In the 19th century, Benjamin Tucker in the United States theorized free-market anarchism: "defense is a service like any other service; that it is labor both useful and desired, and therefore an economic commodity subject to the law of supply and demand; that in a free market this commodity would be furnished at the cost of production; that, competition prevailing, patronage would go to those who furnished the best article at the lowest price; that the production and sale of this commodity are now monopolized by the State; and that the State, like almost all monopolists, charges exorbitant prices."[14] He noted that the anarchism he proposed would include prisons and military.[15] Later, in the mid 20th century, free-market anarchism was revived by Murray Rothbard. David D. Friedman proposes a form of free-market anarchism where in addition to security being provided by the market, the law itself is produced by the market.[16]

Ideological variance

Beyond their agreeing that security should be privately provided by market-based entities, proponents of free-market anarchism differ in other details and aspects of their philosophies, particularly justification, tactics and property rights.

Murray Rothbard and other natural rights theorists hold strongly to the central libertarian non-aggression axiom, while other free-market anarchists such as David D. Friedman utilize consequentialist theories such as utilitarianism.[17] Agorists, anarcho-capitalists of the Rothbardian tradition, and voluntaryists are propertarian market anarchists who consider property rights to be natural rights deriving from the primary right of self-ownership.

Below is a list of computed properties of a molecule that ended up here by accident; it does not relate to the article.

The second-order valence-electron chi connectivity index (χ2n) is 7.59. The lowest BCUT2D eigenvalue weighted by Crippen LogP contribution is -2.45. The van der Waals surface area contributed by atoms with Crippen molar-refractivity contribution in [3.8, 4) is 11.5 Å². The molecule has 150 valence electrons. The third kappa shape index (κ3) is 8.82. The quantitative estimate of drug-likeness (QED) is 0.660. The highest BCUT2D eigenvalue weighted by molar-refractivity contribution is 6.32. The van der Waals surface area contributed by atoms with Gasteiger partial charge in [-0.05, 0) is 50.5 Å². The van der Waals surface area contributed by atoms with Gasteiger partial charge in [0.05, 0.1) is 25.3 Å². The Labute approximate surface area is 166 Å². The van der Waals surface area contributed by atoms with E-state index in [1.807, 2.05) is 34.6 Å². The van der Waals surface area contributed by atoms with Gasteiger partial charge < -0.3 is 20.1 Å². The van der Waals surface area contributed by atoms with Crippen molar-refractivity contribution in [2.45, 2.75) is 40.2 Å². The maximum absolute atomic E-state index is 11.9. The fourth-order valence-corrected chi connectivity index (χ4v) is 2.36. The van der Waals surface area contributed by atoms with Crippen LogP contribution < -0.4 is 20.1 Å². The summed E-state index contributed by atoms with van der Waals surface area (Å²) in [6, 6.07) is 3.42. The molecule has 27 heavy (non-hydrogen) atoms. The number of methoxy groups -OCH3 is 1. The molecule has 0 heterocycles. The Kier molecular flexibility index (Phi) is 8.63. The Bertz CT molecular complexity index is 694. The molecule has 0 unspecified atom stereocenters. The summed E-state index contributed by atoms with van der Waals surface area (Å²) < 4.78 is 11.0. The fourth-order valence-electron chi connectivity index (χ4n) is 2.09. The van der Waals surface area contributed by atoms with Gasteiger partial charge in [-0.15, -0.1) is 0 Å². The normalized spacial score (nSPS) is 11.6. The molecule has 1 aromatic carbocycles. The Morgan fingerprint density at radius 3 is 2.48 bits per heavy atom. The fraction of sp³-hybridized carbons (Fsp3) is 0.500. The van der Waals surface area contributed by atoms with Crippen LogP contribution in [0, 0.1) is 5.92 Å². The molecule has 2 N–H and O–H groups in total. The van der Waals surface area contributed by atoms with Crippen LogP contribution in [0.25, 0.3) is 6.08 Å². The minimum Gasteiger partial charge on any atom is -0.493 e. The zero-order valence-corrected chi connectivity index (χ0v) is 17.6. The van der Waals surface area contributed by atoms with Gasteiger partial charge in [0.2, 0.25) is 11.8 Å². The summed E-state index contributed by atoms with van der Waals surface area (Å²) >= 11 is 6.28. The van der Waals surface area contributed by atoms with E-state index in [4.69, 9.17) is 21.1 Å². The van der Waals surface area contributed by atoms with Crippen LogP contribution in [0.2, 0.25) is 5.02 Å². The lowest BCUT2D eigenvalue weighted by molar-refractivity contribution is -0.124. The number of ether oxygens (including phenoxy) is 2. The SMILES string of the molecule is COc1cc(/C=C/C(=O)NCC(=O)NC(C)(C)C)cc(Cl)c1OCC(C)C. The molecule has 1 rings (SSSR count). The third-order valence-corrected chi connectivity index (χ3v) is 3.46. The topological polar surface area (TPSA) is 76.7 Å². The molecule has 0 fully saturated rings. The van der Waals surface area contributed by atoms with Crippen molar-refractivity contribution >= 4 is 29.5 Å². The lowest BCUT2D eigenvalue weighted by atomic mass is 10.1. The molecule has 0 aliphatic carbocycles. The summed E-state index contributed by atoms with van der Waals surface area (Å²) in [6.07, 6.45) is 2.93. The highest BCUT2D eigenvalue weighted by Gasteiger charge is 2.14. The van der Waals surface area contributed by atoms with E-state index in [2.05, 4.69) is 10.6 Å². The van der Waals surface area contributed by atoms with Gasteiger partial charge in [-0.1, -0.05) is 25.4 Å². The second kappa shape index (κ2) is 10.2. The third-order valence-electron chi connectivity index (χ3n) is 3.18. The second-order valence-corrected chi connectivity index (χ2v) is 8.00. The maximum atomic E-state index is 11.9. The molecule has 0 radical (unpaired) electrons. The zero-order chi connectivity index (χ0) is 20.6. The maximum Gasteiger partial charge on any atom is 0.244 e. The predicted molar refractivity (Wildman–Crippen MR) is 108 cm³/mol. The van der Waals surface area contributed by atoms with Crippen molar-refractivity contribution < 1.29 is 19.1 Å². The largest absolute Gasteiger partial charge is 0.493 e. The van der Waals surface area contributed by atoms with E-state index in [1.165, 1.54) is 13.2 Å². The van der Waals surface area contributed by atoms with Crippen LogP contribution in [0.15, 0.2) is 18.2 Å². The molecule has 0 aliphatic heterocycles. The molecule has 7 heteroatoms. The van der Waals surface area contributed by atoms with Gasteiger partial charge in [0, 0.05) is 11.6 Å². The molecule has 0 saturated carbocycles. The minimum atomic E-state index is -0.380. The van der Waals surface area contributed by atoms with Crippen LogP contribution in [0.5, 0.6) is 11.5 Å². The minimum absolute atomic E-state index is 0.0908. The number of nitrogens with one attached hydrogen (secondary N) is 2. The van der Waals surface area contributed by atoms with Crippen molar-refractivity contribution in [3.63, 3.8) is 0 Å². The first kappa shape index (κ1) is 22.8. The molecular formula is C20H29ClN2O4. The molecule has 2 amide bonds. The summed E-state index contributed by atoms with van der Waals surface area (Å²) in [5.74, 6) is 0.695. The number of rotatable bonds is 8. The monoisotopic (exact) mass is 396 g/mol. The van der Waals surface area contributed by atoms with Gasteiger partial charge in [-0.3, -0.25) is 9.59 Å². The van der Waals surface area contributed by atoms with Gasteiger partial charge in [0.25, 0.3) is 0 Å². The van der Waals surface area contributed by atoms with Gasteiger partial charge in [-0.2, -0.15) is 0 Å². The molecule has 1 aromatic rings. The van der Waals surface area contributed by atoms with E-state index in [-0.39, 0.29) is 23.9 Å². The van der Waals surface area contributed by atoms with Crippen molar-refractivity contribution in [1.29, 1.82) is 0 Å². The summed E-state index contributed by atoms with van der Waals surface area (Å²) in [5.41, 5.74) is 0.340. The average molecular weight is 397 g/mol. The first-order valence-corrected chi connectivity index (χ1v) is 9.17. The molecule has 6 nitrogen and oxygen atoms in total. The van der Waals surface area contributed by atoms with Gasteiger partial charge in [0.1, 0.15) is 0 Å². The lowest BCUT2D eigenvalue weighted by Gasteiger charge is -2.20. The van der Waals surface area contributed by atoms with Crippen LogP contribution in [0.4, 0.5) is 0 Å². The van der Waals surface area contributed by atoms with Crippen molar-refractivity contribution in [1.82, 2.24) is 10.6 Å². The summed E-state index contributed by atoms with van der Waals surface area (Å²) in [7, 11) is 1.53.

Market anarchists have varying views on how to go about eliminating the state. Rothbard advocates the use of any non-immoral tactic available to bring about liberty.[18] Agorists – followers of the philosophy of Samuel Edward Konkin III[19] – propose to eliminate the state by practising tax resistance and by the use illegal black market strategies called counter-economics until the security functions of the state can be replaced by free market competitors.

Views on property


Benjamin Tucker originally subscribed the idea on land ownership associated with Mutualism, which does not grant that this creates property in land, but holds that when people customarily use given land (and in some versions goods), other people should respect that use or possession. But, when that use stops, ownership is no longer recognized, unlike with property.[20] The mutualist theory holds that stopping from using or occupying land reverts it to the commons or to an unowned condition, and makes it available for anyone that wishes to use it.[21] Therefore, there would be no market in land that is not in use. However, Tucker later abandoned natural rights theory and said that land ownership is legitimately transferred through force unless specified otherwise by contracts: "Man's only right to land is his might over it. If his neighbor is mightier than he and takes the land from him, then the land is his neighbor's, until the latter is dispossessed by one mightier still."[22] He expected, however, that individuals would come to the realization that the "occupancy and use" was a "generally trustworthy guiding principle of action," and that individuals would likely contract to an occupancy and use policy.[23]